Saturday, July 25, 2015

Libertarians and the U.S. Civil War

What Should Libertarians Think About the Civil War? - Philip Magness, Newsweek:

July 18, 2015 - "The current national debate over the display and meaning of the Confederate battle flag has reopened a number of longstanding arguments about the meaning of the American Civil War, including within libertarian and classical liberal circles.... Unfortunately, bad history often accompanies this politicization, and libertarians are by no means immune from this tendency.

"The first and perhaps best known 'libertarian' approach to the Civil War attempts to find sympathy with the defeated Confederacy because of its resistance to the federal government and northern military authority or its professed cause of free trade and political self-determination.

"Some aspects of this position have intuitive appeal that produces sympathy for the Confederate cause: It professes outrage against a Union that is said to have conquered by force, trampled on the rights of states and individuals, unleashed a military invasion, suspended civil liberties, denied government by consent, elevated Lincoln to a 'dictator' and effected a lasting centralization of federal power....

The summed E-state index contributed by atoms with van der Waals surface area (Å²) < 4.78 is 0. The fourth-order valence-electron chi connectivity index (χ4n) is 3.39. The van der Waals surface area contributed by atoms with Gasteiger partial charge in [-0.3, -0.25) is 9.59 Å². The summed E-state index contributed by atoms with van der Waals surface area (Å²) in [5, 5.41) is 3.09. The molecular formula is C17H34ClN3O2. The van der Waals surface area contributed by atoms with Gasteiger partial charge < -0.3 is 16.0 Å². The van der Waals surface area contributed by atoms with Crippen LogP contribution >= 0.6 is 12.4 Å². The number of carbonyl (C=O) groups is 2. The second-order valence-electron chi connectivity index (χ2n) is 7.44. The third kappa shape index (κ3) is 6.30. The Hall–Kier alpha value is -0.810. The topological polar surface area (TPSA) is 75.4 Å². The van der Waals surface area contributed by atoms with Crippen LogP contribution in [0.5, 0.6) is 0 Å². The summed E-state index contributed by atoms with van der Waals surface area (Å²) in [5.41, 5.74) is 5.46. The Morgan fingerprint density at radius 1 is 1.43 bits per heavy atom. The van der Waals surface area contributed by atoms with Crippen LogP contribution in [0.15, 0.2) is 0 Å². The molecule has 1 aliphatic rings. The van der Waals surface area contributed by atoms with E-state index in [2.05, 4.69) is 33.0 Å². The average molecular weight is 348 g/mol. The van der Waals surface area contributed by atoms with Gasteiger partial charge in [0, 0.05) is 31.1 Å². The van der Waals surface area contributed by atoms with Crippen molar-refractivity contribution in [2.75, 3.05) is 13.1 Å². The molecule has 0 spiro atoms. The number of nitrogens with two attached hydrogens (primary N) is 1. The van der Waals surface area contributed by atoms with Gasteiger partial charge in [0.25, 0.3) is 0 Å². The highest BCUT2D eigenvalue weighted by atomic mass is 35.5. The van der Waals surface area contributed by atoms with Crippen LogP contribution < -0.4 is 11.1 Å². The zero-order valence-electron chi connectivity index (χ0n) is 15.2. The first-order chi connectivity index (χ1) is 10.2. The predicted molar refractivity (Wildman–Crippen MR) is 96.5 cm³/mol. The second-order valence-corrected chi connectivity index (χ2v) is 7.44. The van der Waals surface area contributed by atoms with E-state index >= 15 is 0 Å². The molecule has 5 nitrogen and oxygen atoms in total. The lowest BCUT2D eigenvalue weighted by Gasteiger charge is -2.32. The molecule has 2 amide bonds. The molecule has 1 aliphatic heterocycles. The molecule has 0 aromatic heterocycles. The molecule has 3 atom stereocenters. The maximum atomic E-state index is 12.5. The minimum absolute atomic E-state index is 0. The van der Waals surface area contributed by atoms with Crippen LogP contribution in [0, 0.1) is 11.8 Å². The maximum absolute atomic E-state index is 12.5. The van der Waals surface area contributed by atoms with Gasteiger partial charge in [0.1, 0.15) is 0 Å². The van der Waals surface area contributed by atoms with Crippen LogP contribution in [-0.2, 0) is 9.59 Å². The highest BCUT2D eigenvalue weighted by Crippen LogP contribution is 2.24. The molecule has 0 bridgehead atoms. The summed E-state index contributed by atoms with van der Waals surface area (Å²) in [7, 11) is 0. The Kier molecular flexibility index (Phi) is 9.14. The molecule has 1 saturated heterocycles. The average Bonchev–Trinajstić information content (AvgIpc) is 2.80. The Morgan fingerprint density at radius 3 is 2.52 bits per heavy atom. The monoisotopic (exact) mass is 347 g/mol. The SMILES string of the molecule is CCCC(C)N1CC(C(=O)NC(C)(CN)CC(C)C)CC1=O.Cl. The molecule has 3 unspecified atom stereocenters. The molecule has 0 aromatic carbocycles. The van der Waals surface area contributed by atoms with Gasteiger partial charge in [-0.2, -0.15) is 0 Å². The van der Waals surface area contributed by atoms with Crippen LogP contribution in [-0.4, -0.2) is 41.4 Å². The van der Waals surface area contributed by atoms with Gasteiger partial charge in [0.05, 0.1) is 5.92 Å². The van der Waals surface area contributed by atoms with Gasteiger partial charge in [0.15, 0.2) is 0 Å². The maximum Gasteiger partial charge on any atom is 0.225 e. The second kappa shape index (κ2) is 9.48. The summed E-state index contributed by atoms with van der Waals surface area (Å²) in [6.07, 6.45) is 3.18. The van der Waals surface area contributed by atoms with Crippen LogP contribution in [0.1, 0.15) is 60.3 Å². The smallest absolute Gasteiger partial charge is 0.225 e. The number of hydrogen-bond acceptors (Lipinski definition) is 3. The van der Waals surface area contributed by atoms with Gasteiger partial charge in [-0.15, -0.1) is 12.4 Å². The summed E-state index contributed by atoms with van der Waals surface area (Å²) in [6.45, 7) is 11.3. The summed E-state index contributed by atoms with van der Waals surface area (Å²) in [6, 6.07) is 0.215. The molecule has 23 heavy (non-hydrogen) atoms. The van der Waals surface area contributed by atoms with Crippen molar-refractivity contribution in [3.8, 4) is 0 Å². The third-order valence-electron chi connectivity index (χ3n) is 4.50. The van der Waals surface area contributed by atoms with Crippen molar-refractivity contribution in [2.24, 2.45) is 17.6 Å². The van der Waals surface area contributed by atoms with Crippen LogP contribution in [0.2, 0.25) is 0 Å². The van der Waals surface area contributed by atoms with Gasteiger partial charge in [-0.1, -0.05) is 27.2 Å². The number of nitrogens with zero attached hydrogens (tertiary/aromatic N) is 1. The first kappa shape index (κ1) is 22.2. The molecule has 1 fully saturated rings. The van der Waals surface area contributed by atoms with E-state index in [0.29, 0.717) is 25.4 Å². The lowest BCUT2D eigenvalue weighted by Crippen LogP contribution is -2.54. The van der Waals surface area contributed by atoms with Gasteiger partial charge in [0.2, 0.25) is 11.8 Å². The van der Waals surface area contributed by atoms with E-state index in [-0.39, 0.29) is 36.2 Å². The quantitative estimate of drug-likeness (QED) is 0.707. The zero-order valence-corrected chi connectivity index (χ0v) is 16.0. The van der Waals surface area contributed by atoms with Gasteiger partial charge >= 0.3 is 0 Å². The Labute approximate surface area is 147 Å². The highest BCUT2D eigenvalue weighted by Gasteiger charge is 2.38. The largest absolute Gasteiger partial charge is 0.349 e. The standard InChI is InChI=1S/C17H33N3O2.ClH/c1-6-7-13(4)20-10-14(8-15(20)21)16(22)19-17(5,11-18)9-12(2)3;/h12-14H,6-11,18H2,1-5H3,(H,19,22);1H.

"This interpretation falters in what it neglects: slavery....  A continuum of classical liberal thinkers from Adam Smith to John Stuart Mill and J.E. Cairnes forged the main intellectual case against the slave system.... [P]ro-Confederate libertarians ... abandon what is perhaps the single most important and beneficial contribution that classical liberalism has made to the human condition: the abolition of slavery.

"[L]ibertarian defenders of the North are keenly aware of both the centrality of slavery to the conflict as well as the importance of the abolitionist cause to the liberal intellectual tradition.... This view recognizes slavery and celebrates its abolition, but it tends to neglect or even rationalize the war’s uglier features and consequences: a dramatic weakening of the constitutional federalism laid out in 1787, a rapid acceleration of the scope and power of the federal government, a precedent-setting assault on habeas corpus and expansion of presidential war powers that persists to the present day — and the horrendous destruction itself....

"In place of both views, and in recognition of their deficiencies, libertarians might develop a better appreciation for the Civil War’s complexity by turning their analysis to the nature of the ruinous agency of the conflict itself.

"War, whether waged to hold human beings in bondage or subjugate a political rebellion, is a consciously coercive action of the political state in its most expansive and direct form. And armed warfare, as both the Union and Confederacy came to discover across four destructive years, is horrifically messy, unpredictable and destructive of human life and human liberty."

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